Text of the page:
Shaders for OpenGL 1.5?

Sage
Posts: 1,066
Joined: 2004.07
Post: #1
Can shaders be created for OpenGL 1.5? I've been looking around but it all seems to be for GLSL which, unless I'm wrong, is for OpenGL 2.0. Any pointers to websites that can give me a good introduction to shaders? I've never tried using them before but they look fun. I'm using a PowerBook G4 with a 64mb Radeon 9700 and a PC with an ATi X800XL. I'm trying to be cross platform with everything I do in case that does change anything.Thanks.
Quote this message in a reply
Moderator
Posts: 1,140
Joined: 2005.07
Post: #2
Both assembly shaders and GLSL shaders are available in OpenGL 1.5 through extensions. However, GLSL shaders are only available on Mac OS X 10.4.3 and higher, but assembly shaders are available on OS X 10.2.8 and higher.

AFAIK, the only difference between OpenGL 1.5 and OpenGL 2.0 is more of the extensions became part of the core. Correct my if I'm wrong, though.
Quote this message in a reply
Sage
Posts: 1,066
Joined: 2004.07
Post: #3
That's good to know. Too bad about the GLSL. I've read about Cg shaders. Are those available for OpenGL 1.5 as well? I'm developing using Mac OS X 10.3.9 right now so that's sort of my lowest supported system for the time being.

Any links to getting started with these shaders? I could do assembly, though it sounds quite complex.
Quote this message in a reply
Moderator
Posts: 1,140
Joined: 2005.07
Post: #4
I'm not sure about Cg shaders. I think they're only for NVidia cards, though. However, I believe that you can compile them into assembly shaders. You'll have to look it up.
Quote this message in a reply
Luminary
Posts: 5,143
Joined: 2002.04
Post: #5
The "version" of OpenGL is completely irrelevant. Look at the extensions string.

Cg is a hack which compiles to ARB_vertex_program and ARB_fragment_program.

GLSL requires ARB_shader_objects, ARB_vertex_shader, ARB_fragment_shader and ARB_shading_language_100.

Note that GLSL is actually more powerful than Cg, since it can access the dynamic branching and looping capabilities of the Radeon X1xxx cards.
Quote this message in a reply
Sage
Posts: 1,232
Joined: 2002.10
Post: #6
Small clarifications:

GLSL is available on 10.4.0, if you use the software renderer.
GLSL is hardware accelerated as of 10.4.3.

GLSL is exposed through extensions in OpenGL 1.x. The functionality is rolled into the core in OpenGL 2.0, but there are API differences; you need to read the specification carefully to see what changed (although this doesn't matter on the Mac currently since none of the renderers claim 2.0 yet.)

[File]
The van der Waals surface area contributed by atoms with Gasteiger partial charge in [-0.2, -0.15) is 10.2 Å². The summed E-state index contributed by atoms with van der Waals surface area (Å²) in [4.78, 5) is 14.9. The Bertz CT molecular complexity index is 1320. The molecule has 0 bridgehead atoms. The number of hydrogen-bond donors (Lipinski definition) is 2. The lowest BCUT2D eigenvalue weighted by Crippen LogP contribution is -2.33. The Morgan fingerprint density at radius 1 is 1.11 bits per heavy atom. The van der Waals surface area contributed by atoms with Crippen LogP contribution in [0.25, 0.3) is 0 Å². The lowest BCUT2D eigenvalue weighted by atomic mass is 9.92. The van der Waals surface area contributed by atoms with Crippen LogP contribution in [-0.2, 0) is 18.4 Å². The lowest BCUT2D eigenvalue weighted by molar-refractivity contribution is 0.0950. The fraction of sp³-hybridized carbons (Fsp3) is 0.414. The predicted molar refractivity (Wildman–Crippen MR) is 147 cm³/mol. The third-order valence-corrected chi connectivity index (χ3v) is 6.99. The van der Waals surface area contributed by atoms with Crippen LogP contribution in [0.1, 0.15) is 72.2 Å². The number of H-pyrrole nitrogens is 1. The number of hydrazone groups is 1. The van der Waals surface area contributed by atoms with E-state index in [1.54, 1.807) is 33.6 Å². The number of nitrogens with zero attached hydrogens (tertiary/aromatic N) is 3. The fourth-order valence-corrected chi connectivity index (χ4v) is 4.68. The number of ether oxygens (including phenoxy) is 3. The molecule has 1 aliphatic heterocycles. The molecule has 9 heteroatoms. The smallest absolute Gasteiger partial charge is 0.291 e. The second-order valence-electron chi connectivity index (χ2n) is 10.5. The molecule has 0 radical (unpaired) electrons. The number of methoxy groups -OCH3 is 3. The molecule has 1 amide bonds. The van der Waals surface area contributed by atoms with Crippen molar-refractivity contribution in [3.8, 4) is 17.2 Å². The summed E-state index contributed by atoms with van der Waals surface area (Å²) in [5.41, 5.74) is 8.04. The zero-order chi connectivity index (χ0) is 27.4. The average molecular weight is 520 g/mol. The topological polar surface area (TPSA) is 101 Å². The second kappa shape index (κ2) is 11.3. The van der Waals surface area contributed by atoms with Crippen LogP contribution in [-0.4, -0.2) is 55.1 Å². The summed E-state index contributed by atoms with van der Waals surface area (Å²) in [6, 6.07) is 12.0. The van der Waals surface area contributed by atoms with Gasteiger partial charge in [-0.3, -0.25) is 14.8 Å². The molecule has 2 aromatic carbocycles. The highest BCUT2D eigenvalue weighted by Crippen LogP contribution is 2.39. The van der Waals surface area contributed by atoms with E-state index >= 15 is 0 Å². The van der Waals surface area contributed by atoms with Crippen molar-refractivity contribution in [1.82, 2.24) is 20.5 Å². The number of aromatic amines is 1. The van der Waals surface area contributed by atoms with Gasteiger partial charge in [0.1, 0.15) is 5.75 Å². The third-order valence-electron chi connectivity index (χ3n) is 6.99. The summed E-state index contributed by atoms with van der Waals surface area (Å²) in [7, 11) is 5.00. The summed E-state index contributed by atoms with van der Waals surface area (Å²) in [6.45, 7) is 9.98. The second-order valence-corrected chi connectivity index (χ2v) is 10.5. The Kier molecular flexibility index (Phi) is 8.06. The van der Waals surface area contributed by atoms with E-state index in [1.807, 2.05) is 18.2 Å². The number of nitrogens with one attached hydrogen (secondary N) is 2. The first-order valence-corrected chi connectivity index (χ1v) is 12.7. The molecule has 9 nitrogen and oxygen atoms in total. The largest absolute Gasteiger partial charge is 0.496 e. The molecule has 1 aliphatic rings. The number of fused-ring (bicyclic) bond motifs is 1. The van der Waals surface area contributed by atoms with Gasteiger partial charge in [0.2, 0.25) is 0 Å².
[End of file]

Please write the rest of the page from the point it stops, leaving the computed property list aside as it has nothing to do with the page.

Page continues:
To use GLSL on the Mac, you should look at the extensions string. You need ARB_shader_objects and ARB_shading_language_100, and one or both of ARB_vertex_shader and ARB_fragment_shader. Apple's GLSL implementation provides software emulation of ARB_vertex_shader so it is available on all hardware, but only recent (ARB-fragment program capable) video cards will export ARB_fragment_shader.

A simple "GLSLShowpiece" example is included with Xcode, at /Developer/Examples/OpenGL/Cocoa. You can also use Shader Builder to write GLSL shaders. (But it would be nice if we had more examples and updated tools...)
Quote this message in a reply
Moderator
Posts: 1,140
Joined: 2005.07
Post: #7
Shader Builder also supports assembly shaders and has a handy lookup tool. In fact, I think it's built more for assembly shaders than GLSL shaders. When I start writing more shaders, they will likely be in assembly because they are more widely supported, and with things like dynamic branching and looping not available through hardware on all but the current generation of graphics cards, that benefit of GLSL is lost.
Quote this message in a reply
Sage
Posts: 1,403
Joined: 2005.07
Post: #8
GLSL software renderer, Thank you arekkusu!
I can finally learn GLSL Grin I had no idea I could use it on software before now.

Sir, e^iπ + 1 = 0, hence God exists; reply!
Quote this message in a reply
Moderator
Posts: 1,140
Joined: 2005.07
Post: #9